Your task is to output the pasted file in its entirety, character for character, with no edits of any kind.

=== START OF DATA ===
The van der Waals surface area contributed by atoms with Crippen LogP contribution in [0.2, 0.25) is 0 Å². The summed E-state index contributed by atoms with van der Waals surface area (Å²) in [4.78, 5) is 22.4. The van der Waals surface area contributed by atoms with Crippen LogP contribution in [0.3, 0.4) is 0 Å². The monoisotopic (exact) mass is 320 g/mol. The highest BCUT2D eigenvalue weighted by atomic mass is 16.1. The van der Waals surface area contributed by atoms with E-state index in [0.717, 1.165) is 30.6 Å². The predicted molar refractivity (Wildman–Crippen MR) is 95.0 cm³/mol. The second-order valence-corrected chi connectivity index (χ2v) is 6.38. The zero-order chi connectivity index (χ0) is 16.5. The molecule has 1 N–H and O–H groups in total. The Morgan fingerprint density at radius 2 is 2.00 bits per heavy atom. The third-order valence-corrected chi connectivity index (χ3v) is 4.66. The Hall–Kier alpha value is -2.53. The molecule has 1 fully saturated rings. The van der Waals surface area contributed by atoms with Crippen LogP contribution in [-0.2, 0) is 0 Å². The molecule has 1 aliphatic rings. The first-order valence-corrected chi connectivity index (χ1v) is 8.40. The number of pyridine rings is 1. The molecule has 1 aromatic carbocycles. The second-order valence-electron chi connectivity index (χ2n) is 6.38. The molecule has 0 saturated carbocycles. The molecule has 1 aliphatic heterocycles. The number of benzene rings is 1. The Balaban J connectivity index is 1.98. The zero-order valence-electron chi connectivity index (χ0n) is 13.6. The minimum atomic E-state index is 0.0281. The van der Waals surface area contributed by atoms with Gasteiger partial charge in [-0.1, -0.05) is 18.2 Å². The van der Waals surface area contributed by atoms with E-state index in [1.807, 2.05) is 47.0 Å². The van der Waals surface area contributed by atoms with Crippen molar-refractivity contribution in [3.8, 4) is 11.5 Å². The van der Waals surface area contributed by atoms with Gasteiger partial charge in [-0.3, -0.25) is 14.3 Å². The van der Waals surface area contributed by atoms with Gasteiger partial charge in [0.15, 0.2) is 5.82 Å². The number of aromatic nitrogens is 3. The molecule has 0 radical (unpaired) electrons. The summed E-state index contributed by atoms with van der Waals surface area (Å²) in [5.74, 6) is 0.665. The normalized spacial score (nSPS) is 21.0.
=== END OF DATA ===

The van der Waals surface area contributed by atoms with Crippen LogP contribution in [0.2, 0.25) is 0 Å². The summed E-state index contributed by atoms with van der Waals surface area (Å²) in [4.78, 5) is 22.4. The van der Waals surface area contributed by atoms with Crippen LogP contribution in [0.3, 0.4) is 0 Å². The monoisotopic (exact) mass is 320 g/mol. The highest BCUT2D eigenvalue weighted by atomic mass is 16.1. The van der Waals surface area contributed by atoms with E-state index in [0.717, 1.165) is 30.6 Å². The predicted molar refractivity (Wildman–Crippen MR) is 95.0 cm³/mol. The second-order valence-corrected chi connectivity index (χ2v) is 6.38. The zero-order chi connectivity index (χ0) is 16.5. The molecule has 1 N–H and O–H groups in total. The Morgan fingerprint density at radius 2 is 2.00 bits per heavy atom. The third-order valence-corrected chi connectivity index (χ3v) is 4.66. The Hall–Kier alpha value is -2.53. The molecule has 1 fully saturated rings. The van der Waals surface area contributed by atoms with Crippen LogP contribution in [-0.2, 0) is 0 Å². The molecule has 1 aliphatic rings. The first-order valence-corrected chi connectivity index (χ1v) is 8.40. The number of pyridine rings is 1. The molecule has 1 aromatic carbocycles. The second-order valence-electron chi connectivity index (χ2n) is 6.38. The molecule has 0 saturated carbocycles. The molecule has 1 aliphatic heterocycles. The number of benzene rings is 1. The Balaban J connectivity index is 1.98. The zero-order valence-electron chi connectivity index (χ0n) is 13.6. The minimum atomic E-state index is 0.0281. The van der Waals surface area contributed by atoms with Gasteiger partial charge in [-0.1, -0.05) is 18.2 Å². The van der Waals surface area contributed by atoms with E-state index in [1.807, 2.05) is 47.0 Å². The van der Waals surface area contributed by atoms with Crippen molar-refractivity contribution in [3.8, 4) is 11.5 Å². The van der Waals surface area contributed by atoms with Gasteiger partial charge in [-0.3, -0.25) is 14.3 Å². The van der Waals surface area contributed by atoms with Gasteiger partial charge in [0.15, 0.2) is 5.82 Å². The number of aromatic nitrogens is 3. The molecule has 0 radical (unpaired) electrons. The summed E-state index contributed by atoms with van der Waals surface area (Å²) in [5.74, 6) is 0.665. The normalized spacial score (nSPS) is 21.0.